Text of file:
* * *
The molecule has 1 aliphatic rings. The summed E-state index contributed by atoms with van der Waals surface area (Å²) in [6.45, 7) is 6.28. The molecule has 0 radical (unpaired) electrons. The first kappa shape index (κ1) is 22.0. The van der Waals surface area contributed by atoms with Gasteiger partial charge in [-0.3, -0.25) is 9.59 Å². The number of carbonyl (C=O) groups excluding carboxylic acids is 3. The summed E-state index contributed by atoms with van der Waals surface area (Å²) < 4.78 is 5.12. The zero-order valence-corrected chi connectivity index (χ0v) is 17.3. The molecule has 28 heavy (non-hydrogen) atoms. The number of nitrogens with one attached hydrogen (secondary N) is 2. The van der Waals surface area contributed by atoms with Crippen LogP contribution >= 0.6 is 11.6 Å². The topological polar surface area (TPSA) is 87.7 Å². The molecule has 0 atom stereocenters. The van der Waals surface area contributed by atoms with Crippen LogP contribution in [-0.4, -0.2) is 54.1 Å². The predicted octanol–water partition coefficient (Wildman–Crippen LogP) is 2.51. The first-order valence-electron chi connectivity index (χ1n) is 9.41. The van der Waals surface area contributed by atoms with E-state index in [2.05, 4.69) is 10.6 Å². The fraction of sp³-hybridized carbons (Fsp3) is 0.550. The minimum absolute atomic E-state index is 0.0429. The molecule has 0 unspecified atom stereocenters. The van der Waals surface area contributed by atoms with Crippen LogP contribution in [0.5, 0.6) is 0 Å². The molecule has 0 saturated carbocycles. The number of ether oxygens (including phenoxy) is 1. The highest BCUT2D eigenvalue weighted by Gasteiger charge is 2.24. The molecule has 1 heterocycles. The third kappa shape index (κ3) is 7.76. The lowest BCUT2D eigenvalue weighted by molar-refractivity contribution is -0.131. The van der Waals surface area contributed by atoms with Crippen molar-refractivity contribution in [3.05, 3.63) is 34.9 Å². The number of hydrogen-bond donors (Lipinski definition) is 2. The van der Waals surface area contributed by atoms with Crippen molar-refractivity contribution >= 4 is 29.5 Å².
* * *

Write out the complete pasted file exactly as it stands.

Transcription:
The molecule has 1 aliphatic rings. The summed E-state index contributed by atoms with van der Waals surface area (Å²) in [6.45, 7) is 6.28. The molecule has 0 radical (unpaired) electrons. The first kappa shape index (κ1) is 22.0. The van der Waals surface area contributed by atoms with Gasteiger partial charge in [-0.3, -0.25) is 9.59 Å². The number of carbonyl (C=O) groups excluding carboxylic acids is 3. The summed E-state index contributed by atoms with van der Waals surface area (Å²) < 4.78 is 5.12. The zero-order valence-corrected chi connectivity index (χ0v) is 17.3. The molecule has 28 heavy (non-hydrogen) atoms. The number of nitrogens with one attached hydrogen (secondary N) is 2. The van der Waals surface area contributed by atoms with Crippen LogP contribution >= 0.6 is 11.6 Å². The topological polar surface area (TPSA) is 87.7 Å². The molecule has 0 atom stereocenters. The van der Waals surface area contributed by atoms with Crippen LogP contribution in [-0.4, -0.2) is 54.1 Å². The predicted octanol–water partition coefficient (Wildman–Crippen LogP) is 2.51. The first-order valence-electron chi connectivity index (χ1n) is 9.41. The van der Waals surface area contributed by atoms with E-state index in [2.05, 4.69) is 10.6 Å². The fraction of sp³-hybridized carbons (Fsp3) is 0.550. The minimum absolute atomic E-state index is 0.0429. The molecule has 0 unspecified atom stereocenters. The van der Waals surface area contributed by atoms with Crippen LogP contribution in [0.5, 0.6) is 0 Å². The molecule has 0 saturated carbocycles. The number of ether oxygens (including phenoxy) is 1. The highest BCUT2D eigenvalue weighted by Gasteiger charge is 2.24. The molecule has 1 heterocycles. The third kappa shape index (κ3) is 7.76. The lowest BCUT2D eigenvalue weighted by molar-refractivity contribution is -0.131. The van der Waals surface area contributed by atoms with Crippen molar-refractivity contribution in [3.05, 3.63) is 34.9 Å². The number of hydrogen-bond donors (Lipinski definition) is 2. The van der Waals surface area contributed by atoms with Crippen molar-refractivity contribution >= 4 is 29.5 Å².